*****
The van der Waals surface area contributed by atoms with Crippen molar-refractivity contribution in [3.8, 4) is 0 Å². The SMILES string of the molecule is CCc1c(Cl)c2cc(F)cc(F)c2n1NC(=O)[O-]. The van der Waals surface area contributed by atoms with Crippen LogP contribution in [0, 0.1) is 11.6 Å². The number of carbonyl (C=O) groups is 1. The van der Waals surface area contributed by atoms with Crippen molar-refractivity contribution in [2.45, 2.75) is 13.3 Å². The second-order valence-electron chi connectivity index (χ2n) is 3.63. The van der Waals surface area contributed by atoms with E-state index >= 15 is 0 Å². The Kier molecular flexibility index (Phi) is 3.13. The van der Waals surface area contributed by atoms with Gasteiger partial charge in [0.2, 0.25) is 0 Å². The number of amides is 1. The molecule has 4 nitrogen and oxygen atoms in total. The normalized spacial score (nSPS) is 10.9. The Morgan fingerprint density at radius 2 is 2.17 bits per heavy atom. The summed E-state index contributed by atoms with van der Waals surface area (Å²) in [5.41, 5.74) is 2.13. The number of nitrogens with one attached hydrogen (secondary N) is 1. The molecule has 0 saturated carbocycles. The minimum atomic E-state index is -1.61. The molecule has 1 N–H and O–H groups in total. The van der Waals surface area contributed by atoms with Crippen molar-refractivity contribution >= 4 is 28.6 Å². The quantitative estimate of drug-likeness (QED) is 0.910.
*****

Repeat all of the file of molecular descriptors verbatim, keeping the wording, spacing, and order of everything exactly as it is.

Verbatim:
The van der Waals surface area contributed by atoms with Crippen molar-refractivity contribution in [3.8, 4) is 0 Å². The SMILES string of the molecule is CCc1c(Cl)c2cc(F)cc(F)c2n1NC(=O)[O-]. The van der Waals surface area contributed by atoms with Crippen LogP contribution in [0, 0.1) is 11.6 Å². The number of carbonyl (C=O) groups is 1. The van der Waals surface area contributed by atoms with Crippen molar-refractivity contribution in [2.45, 2.75) is 13.3 Å². The second-order valence-electron chi connectivity index (χ2n) is 3.63. The van der Waals surface area contributed by atoms with E-state index >= 15 is 0 Å². The Kier molecular flexibility index (Phi) is 3.13. The van der Waals surface area contributed by atoms with Gasteiger partial charge in [0.2, 0.25) is 0 Å². The number of amides is 1. The molecule has 4 nitrogen and oxygen atoms in total. The normalized spacial score (nSPS) is 10.9. The Morgan fingerprint density at radius 2 is 2.17 bits per heavy atom. The summed E-state index contributed by atoms with van der Waals surface area (Å²) in [5.41, 5.74) is 2.13. The number of nitrogens with one attached hydrogen (secondary N) is 1. The molecule has 0 saturated carbocycles. The minimum atomic E-state index is -1.61. The molecule has 1 N–H and O–H groups in total. The van der Waals surface area contributed by atoms with Crippen molar-refractivity contribution >= 4 is 28.6 Å². The quantitative estimate of drug-likeness (QED) is 0.910.